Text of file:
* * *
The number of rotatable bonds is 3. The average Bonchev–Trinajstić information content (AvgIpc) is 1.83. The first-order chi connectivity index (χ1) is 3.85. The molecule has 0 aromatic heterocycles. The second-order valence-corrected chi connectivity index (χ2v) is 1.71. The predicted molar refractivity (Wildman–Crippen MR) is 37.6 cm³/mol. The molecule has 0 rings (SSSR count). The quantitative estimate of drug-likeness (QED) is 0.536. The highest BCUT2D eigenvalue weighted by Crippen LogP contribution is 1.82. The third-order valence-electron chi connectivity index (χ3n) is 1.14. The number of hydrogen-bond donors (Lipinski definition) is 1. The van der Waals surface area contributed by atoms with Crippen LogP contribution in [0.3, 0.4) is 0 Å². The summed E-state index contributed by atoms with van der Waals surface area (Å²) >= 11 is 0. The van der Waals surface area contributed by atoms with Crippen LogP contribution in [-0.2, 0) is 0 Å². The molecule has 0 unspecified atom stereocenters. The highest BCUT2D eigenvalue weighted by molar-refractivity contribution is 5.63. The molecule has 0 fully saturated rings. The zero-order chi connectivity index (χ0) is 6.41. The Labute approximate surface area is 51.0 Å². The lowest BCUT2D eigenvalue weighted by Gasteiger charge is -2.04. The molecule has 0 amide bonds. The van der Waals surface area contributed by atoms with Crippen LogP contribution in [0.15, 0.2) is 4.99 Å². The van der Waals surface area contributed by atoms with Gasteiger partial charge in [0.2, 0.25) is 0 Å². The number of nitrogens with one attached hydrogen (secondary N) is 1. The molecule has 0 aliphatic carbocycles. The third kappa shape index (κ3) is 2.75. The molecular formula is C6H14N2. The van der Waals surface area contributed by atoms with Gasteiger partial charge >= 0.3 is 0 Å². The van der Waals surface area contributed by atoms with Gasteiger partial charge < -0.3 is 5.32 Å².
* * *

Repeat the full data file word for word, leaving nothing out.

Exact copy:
The number of rotatable bonds is 3. The average Bonchev–Trinajstić information content (AvgIpc) is 1.83. The first-order chi connectivity index (χ1) is 3.85. The molecule has 0 aromatic heterocycles. The second-order valence-corrected chi connectivity index (χ2v) is 1.71. The predicted molar refractivity (Wildman–Crippen MR) is 37.6 cm³/mol. The molecule has 0 rings (SSSR count). The quantitative estimate of drug-likeness (QED) is 0.536. The highest BCUT2D eigenvalue weighted by Crippen LogP contribution is 1.82. The third-order valence-electron chi connectivity index (χ3n) is 1.14. The number of hydrogen-bond donors (Lipinski definition) is 1. The van der Waals surface area contributed by atoms with Crippen LogP contribution in [0.3, 0.4) is 0 Å². The summed E-state index contributed by atoms with van der Waals surface area (Å²) >= 11 is 0. The van der Waals surface area contributed by atoms with Crippen LogP contribution in [-0.2, 0) is 0 Å². The molecule has 0 unspecified atom stereocenters. The highest BCUT2D eigenvalue weighted by molar-refractivity contribution is 5.63. The molecule has 0 fully saturated rings. The zero-order chi connectivity index (χ0) is 6.41. The Labute approximate surface area is 51.0 Å². The lowest BCUT2D eigenvalue weighted by Gasteiger charge is -2.04. The molecule has 0 amide bonds. The van der Waals surface area contributed by atoms with Crippen LogP contribution in [0.15, 0.2) is 4.99 Å². The van der Waals surface area contributed by atoms with Gasteiger partial charge in [0.2, 0.25) is 0 Å². The number of nitrogens with one attached hydrogen (secondary N) is 1. The molecule has 0 aliphatic carbocycles. The third kappa shape index (κ3) is 2.75. The molecular formula is C6H14N2. The van der Waals surface area contributed by atoms with Gasteiger partial charge >= 0.3 is 0 Å². The van der Waals surface area contributed by atoms with Gasteiger partial charge < -0.3 is 5.32 Å².